A Doll's House First Impressions Analysis

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First impressions mean everything in this society which is why people try so hard to put on their best faces when meeting someone new. However, looks can often be deceiving. “I don 't know if you 've ever noticed this, but first impressions are often entirely wrong” (Snicket 9). Henrik Ibsen masterfully describes such impressions in his play A Doll House. He takes a seemingly perfect family and begins to show that appearances aren’t always as they seem. First impressions are extremely important in A Doll House as they are often wrong, and contribute to the façade that the Helmer family is living behind. Firstly is the introduction of Nora. Right from her first line, Nora comes across as childish and shallow. “Yes, Torvald, now we can afford…show more content…
This shows that Nora isn’t the submissive little housewife that she appears to be. Nora’s embracing of independence only becomes more and more apparent until the climax of the play. NORA: Maybe. But you don’t think – or talk – like the man I could choose to be with. When your big fright was over – not the danger I was in, but what might happen to you – when that threat was past, then it was like nothing happened to you. I was just what I was before, your little songbird, your doll, and you’d have to take care of it twice as hard as before, since it was so frail and fragile. In that moment, Torvald, it dawned on me that I’d been living with a stranger – that I’d borne three children with him – . Aah – I can’t stand the thought of it! I could tear myself to pieces (Ibsen 768). By the end of A Doll House, Nora is no longer the submissive and obedient housewife. She is witty, self-reliant, and clever. She thinks for herself, and acts independently from her husband by making choices that will benefit…show more content…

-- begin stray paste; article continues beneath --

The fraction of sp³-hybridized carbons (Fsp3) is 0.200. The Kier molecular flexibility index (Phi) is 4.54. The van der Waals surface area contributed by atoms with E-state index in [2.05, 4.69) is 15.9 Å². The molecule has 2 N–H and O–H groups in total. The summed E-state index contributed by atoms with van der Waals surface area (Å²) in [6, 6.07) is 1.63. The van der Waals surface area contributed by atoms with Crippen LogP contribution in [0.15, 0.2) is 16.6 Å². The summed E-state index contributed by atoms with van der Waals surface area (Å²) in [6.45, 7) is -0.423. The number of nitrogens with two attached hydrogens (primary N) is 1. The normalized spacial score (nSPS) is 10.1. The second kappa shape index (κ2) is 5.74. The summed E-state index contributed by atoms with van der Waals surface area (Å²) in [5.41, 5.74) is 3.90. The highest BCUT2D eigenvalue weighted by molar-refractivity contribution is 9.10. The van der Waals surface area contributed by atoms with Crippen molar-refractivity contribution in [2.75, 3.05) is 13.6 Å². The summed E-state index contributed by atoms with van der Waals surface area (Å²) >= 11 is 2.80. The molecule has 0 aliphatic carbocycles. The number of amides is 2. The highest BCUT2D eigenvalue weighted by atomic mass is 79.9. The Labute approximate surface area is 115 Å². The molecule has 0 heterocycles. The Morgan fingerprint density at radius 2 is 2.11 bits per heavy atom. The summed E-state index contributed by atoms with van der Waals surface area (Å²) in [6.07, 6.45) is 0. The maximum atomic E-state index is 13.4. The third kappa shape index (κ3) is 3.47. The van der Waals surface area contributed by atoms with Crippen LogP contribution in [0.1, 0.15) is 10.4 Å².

Nothing does this better than the Christmas tree. It first appears at the top of Act 1, and Nora decorates it as the Act progresses. Then at the top of Act 2, the tree is described right away as, “The same room, in the corner by the piano stands the Christmas tree, stripped, bedraggled, with its candle-stumps all burned down” (Ibsen 741). The Christmas tree mirrors the Helmer family’s happiness and harmony. At the beginning of the show, it is beautiful and put together. Nora is the one fluffing it up and making it look as pretty as she’s trying to make her life look. Then as soon as Torvald goes into a discussion about how he thinks a lying mother will poison her children, the tree is next described as a tattered
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